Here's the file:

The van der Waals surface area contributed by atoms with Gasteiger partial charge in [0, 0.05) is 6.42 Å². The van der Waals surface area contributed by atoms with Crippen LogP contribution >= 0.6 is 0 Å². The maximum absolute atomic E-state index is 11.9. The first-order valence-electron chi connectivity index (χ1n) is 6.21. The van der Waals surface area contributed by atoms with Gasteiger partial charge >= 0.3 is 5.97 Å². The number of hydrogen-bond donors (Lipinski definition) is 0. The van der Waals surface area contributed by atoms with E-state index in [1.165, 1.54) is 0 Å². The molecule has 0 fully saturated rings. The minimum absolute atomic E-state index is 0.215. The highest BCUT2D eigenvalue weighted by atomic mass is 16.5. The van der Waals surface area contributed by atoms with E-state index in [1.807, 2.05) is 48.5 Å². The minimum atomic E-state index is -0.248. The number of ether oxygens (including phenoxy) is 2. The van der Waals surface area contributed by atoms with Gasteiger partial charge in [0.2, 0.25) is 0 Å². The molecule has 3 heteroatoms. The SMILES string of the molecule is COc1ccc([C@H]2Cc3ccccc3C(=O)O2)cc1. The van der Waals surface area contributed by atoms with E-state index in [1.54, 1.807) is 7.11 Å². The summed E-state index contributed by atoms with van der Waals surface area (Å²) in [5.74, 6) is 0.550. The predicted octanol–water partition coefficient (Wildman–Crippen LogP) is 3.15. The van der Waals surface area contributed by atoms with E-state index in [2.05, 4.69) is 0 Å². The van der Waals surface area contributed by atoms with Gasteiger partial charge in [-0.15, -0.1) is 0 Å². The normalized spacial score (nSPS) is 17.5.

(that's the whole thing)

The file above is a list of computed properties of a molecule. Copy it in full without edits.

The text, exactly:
The van der Waals surface area contributed by atoms with Gasteiger partial charge in [0, 0.05) is 6.42 Å². The van der Waals surface area contributed by atoms with Crippen LogP contribution >= 0.6 is 0 Å². The maximum absolute atomic E-state index is 11.9. The first-order valence-electron chi connectivity index (χ1n) is 6.21. The van der Waals surface area contributed by atoms with Gasteiger partial charge >= 0.3 is 5.97 Å². The number of hydrogen-bond donors (Lipinski definition) is 0. The van der Waals surface area contributed by atoms with E-state index in [1.165, 1.54) is 0 Å². The molecule has 0 fully saturated rings. The minimum absolute atomic E-state index is 0.215. The highest BCUT2D eigenvalue weighted by atomic mass is 16.5. The van der Waals surface area contributed by atoms with E-state index in [1.807, 2.05) is 48.5 Å². The minimum atomic E-state index is -0.248. The number of ether oxygens (including phenoxy) is 2. The van der Waals surface area contributed by atoms with Gasteiger partial charge in [0.2, 0.25) is 0 Å². The molecule has 3 heteroatoms. The SMILES string of the molecule is COc1ccc([C@H]2Cc3ccccc3C(=O)O2)cc1. The van der Waals surface area contributed by atoms with E-state index in [1.54, 1.807) is 7.11 Å². The summed E-state index contributed by atoms with van der Waals surface area (Å²) in [5.74, 6) is 0.550. The predicted octanol–water partition coefficient (Wildman–Crippen LogP) is 3.15. The van der Waals surface area contributed by atoms with E-state index in [2.05, 4.69) is 0 Å². The van der Waals surface area contributed by atoms with Gasteiger partial charge in [-0.15, -0.1) is 0 Å². The normalized spacial score (nSPS) is 17.5.